Spread of breast cancer reduced by targeting acid metabolite
AUGUSTA, Ga. (July 12, 2017) – It's a metabolite found in essentially all our cells that, like so many things, cancer overexpresses. Now scientists have shown that when they inhibit 20-HETE, it reduces both the size of a breast cancer tumor and its ability to spread to the lungs.
"The drug is reducing the ability of cancer cells to create a distant microenvironment where they can thrive," said Dr. Ali S. Arbab, leader of the Tumor Angiogenesis Initiative at the Georgia Cancer Center and a professor in the Department of Biochemistry and Molecular Biology at the Medical College of Georgia at Augusta University.
Arbab notes that cancer cells are constantly doing test runs, sending cells out into the bloodstream to see if they will take hold. About 30 percent of patients with breast cancer experience spread, or metastasis, of the disease. The most common sites are the lymph nodes, liver, bones and brain, as well as the lungs.
For the preclinical studies by postdoctoral fellow, Dr. Thaiz F. Borin, published in the journal PLOS ONE, the scientists used the drug HET0016, a 20-HETE inhibitor developed to learn more about the metabolite's many functions.
While not ready to say that the drug has potential use in humans, Arbab says the work points toward a new and logical target for reducing tumor spread. He notes that there are already drugs out there, including some over-the-counter anti-inflammatory drugs, which may also inhibit this overexpressed and now destructive pathway.
20-HETE – 20-Hydroxyeicosatetraenoic acid – is a metabolite of arachidonic acid, a fatty acid we make and constantly use for a wide variety of functions like helping make lipids for our cell membranes. 20-HETE also has a wide range of normal functions, including helping regulate blood pressure and blood flow. It's also a known mediator of inflammation, which under healthy conditions can help us fight infection and protect us from cancer and other invaders.
"There is normal function and there is tumor-associated function," says Dr. B.R. Achyut, cancer biologist, assistant professor in the MCG Department of Biochemistry and Molecular Biology and a study coauthor. "Tumors highjack our system and use that molecule against us."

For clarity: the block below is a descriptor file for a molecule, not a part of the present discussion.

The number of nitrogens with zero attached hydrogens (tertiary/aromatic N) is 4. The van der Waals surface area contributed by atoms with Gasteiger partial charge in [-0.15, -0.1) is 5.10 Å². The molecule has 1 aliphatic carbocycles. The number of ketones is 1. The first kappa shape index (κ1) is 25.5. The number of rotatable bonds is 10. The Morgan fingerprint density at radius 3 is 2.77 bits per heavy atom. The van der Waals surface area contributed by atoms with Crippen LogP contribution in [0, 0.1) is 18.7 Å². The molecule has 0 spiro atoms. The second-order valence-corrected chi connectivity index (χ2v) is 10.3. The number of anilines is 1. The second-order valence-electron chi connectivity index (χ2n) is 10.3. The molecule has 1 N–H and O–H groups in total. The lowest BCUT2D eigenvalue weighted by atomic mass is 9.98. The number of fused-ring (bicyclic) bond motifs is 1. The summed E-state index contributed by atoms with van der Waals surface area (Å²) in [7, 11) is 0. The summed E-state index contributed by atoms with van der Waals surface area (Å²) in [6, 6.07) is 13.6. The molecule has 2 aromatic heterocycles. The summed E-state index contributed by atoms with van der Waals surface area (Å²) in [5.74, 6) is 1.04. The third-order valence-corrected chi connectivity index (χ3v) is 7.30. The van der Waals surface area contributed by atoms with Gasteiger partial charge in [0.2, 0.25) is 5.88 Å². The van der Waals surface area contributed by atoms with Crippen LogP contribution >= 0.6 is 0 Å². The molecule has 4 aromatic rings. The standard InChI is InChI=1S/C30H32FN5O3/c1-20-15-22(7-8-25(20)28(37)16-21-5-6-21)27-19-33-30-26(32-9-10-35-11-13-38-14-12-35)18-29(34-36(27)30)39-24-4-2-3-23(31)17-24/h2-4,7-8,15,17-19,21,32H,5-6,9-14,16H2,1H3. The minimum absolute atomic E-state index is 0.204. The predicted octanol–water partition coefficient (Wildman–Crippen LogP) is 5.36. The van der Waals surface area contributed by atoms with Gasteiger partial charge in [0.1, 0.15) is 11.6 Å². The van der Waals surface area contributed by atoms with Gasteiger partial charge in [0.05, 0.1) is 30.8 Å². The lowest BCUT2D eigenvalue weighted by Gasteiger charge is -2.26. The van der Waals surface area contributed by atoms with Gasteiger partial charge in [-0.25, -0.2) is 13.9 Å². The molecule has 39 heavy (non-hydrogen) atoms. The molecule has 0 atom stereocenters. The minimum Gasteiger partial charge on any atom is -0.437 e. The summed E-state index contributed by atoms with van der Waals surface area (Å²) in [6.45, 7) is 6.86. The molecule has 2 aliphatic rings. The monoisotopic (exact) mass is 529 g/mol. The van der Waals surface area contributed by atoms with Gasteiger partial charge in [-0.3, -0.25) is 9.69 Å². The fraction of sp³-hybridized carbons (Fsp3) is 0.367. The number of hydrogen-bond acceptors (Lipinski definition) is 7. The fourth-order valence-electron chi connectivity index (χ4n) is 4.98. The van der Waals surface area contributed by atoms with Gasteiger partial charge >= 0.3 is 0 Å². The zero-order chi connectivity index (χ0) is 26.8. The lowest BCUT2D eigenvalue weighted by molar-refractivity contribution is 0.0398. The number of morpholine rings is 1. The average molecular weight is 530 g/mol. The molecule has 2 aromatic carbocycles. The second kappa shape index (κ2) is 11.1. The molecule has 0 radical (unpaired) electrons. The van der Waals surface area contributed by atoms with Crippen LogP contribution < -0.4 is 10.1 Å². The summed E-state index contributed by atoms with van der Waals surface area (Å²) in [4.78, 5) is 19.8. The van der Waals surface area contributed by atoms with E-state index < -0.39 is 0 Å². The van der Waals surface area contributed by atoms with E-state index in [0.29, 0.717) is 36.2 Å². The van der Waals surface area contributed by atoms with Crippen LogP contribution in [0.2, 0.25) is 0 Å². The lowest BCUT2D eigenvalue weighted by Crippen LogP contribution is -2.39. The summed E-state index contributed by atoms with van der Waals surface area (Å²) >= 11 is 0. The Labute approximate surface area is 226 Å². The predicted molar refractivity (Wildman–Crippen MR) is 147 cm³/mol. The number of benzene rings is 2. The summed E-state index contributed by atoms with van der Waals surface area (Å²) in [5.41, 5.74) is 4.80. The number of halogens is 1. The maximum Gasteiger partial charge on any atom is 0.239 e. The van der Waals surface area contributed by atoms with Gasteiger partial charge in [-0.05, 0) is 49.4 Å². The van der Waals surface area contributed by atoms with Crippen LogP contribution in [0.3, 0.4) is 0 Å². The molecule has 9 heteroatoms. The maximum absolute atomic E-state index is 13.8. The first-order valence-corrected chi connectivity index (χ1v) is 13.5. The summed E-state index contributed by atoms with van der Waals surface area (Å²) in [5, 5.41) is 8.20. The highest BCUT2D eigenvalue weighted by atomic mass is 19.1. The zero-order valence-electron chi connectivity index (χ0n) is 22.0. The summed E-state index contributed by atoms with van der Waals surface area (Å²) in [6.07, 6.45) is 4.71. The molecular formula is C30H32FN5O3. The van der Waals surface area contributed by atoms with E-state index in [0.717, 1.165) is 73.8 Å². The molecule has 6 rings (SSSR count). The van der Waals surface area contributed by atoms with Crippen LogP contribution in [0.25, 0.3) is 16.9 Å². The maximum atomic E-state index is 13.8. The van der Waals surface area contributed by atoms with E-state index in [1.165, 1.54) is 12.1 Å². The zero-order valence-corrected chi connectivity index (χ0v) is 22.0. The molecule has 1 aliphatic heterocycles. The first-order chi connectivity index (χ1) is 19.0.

In fact, Arbab's research team has shown that the high production of 20-HETE that occurs in cancer becomes an unwitting provider of almost everything cancer needs to prepare a place to comfortably spread.
Scientists call it the "seed and soil" hypothesis. To spread, cancer cells must detach from the primary site, in this case breast tissue, get aggressive enough to survive travel, gather supporting tissue and blood vessels where they land, take seed and eventually colonize the distant site, in this case, the lungs.
Arbab and his team have shown 20-HETE appears to help prepare this distant site by activating things like protein kinases that can change the function of proteins, their location and what cells they associate with, as well as growth factors that can make cells grow in size, proliferate and differentiate. It can even help make blood vessels, which a tumor will need once it reaches a certain size. 20-HETE also activates signaling kinases that enable cell division. It encourages inflammation-promoting factors like tumor necrosis factor alpha and several of the interleukins, another class of proteins that help regulate the immune response. In this scenario, they are turning up inflammation, which is a hallmark of cancer and other diseases.
"We are going after that tumor microenvironment," says Arbab.
For their studies, they put human breast cancer cells and mouse mammary tumor cells in the mammary fat pad of mice, waited for the cancer to take hold and begin to spread, then intravenously gave mice HET0016 five days per week for three weeks.
They found HET0016 reduced the migration and invasion of tumor cells: 48 hours after the drug was given, cancer cells were less able to move about in small test tubes. The drug also reduced levels of metalloproteinases in the lungs, enzymes that can destroy existing protein structures, so that, in this case, cancer cells can penetrate the area and new blood vessels can grow. It also reduced levels of other key inhabitants of a tumor microenvironment like growth factors as well as myeloid-derived suppressor cells that can help shield cancer from the immune system. "It gets rid of one of the natural protections tumors use, and tumor growth in the lung goes down," Arbab notes.
He, Achyut and their colleague Dr. Meenu Jain, assistant research scientist, reported earlier this year in the journal Scientific Reports that the drug also reduced tumor growth and prolonged survival in an animal model of the highly lethal, rapidly growing and vascular brain tumor, glioblastoma. That finding and related work got the scientists wondering if the research drug – or something similar – could one day help control the typically deadly spread of cancer.
Now they are looking at exosomes, traveling packages all cells send out as a way to communicate and swap substances. In the case of cancer cells, exosomes appear to be packed with items needed to build the supportive environment for their new distant location in the lungs or elsewhere. Once exosomes establish a niche, they send back a signal to the primary site for cancer cells to join them. The scientists want to further pursue the ability of HET0016 to block these cancer-derived packages.
20-HETE's co-opting by cancer has it emerging as a focal point for cancer treatment, says Arbab who has published more than half of the 20-HETE-related studies on the rapidly emerging topic.
The research was supported by the National Institutes of Health.